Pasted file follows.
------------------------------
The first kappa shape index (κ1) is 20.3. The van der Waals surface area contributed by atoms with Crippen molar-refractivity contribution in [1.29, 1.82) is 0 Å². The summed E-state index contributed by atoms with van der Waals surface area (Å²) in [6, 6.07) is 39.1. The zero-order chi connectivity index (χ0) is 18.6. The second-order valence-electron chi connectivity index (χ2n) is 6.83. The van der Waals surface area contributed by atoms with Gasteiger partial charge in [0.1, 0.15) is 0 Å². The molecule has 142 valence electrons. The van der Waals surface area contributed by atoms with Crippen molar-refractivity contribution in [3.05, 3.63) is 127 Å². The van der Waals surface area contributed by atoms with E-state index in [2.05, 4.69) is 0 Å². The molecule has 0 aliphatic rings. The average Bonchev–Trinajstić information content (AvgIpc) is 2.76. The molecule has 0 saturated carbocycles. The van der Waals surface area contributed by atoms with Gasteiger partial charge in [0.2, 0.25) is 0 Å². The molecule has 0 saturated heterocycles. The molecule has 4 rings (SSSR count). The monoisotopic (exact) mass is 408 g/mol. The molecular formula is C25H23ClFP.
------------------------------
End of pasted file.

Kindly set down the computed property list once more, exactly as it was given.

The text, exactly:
The first kappa shape index (κ1) is 20.3. The van der Waals surface area contributed by atoms with Crippen molar-refractivity contribution in [1.29, 1.82) is 0 Å². The summed E-state index contributed by atoms with van der Waals surface area (Å²) in [6, 6.07) is 39.1. The zero-order chi connectivity index (χ0) is 18.6. The second-order valence-electron chi connectivity index (χ2n) is 6.83. The van der Waals surface area contributed by atoms with Gasteiger partial charge in [0.1, 0.15) is 0 Å². The molecule has 142 valence electrons. The van der Waals surface area contributed by atoms with Crippen molar-refractivity contribution in [3.05, 3.63) is 127 Å². The van der Waals surface area contributed by atoms with E-state index in [2.05, 4.69) is 0 Å². The molecule has 0 aliphatic rings. The average Bonchev–Trinajstić information content (AvgIpc) is 2.76. The molecule has 0 saturated carbocycles. The van der Waals surface area contributed by atoms with Gasteiger partial charge in [0.2, 0.25) is 0 Å². The molecule has 0 saturated heterocycles. The molecule has 4 rings (SSSR count). The monoisotopic (exact) mass is 408 g/mol. The molecular formula is C25H23ClFP.